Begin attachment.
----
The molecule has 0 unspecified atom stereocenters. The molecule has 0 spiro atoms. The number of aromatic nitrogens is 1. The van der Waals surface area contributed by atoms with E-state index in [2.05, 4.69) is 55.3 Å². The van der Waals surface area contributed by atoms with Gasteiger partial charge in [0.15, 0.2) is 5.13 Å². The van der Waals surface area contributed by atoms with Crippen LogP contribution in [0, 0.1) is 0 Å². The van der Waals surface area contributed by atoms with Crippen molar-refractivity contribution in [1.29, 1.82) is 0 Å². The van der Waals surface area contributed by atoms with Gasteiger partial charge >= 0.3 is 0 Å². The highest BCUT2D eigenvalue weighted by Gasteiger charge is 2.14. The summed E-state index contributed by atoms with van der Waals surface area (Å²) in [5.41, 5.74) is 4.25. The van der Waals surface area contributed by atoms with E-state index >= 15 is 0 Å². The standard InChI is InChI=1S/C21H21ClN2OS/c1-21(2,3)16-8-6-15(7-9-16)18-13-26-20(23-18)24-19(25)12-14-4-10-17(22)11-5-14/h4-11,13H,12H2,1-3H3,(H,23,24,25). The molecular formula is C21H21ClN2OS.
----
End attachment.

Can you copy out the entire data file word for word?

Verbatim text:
The molecule has 0 unspecified atom stereocenters. The molecule has 0 spiro atoms. The number of aromatic nitrogens is 1. The van der Waals surface area contributed by atoms with E-state index in [2.05, 4.69) is 55.3 Å². The van der Waals surface area contributed by atoms with Gasteiger partial charge in [0.15, 0.2) is 5.13 Å². The van der Waals surface area contributed by atoms with Crippen LogP contribution in [0, 0.1) is 0 Å². The van der Waals surface area contributed by atoms with Crippen molar-refractivity contribution in [1.29, 1.82) is 0 Å². The van der Waals surface area contributed by atoms with Gasteiger partial charge >= 0.3 is 0 Å². The highest BCUT2D eigenvalue weighted by Gasteiger charge is 2.14. The summed E-state index contributed by atoms with van der Waals surface area (Å²) in [5.41, 5.74) is 4.25. The van der Waals surface area contributed by atoms with E-state index >= 15 is 0 Å². The standard InChI is InChI=1S/C21H21ClN2OS/c1-21(2,3)16-8-6-15(7-9-16)18-13-26-20(23-18)24-19(25)12-14-4-10-17(22)11-5-14/h4-11,13H,12H2,1-3H3,(H,23,24,25). The molecular formula is C21H21ClN2OS.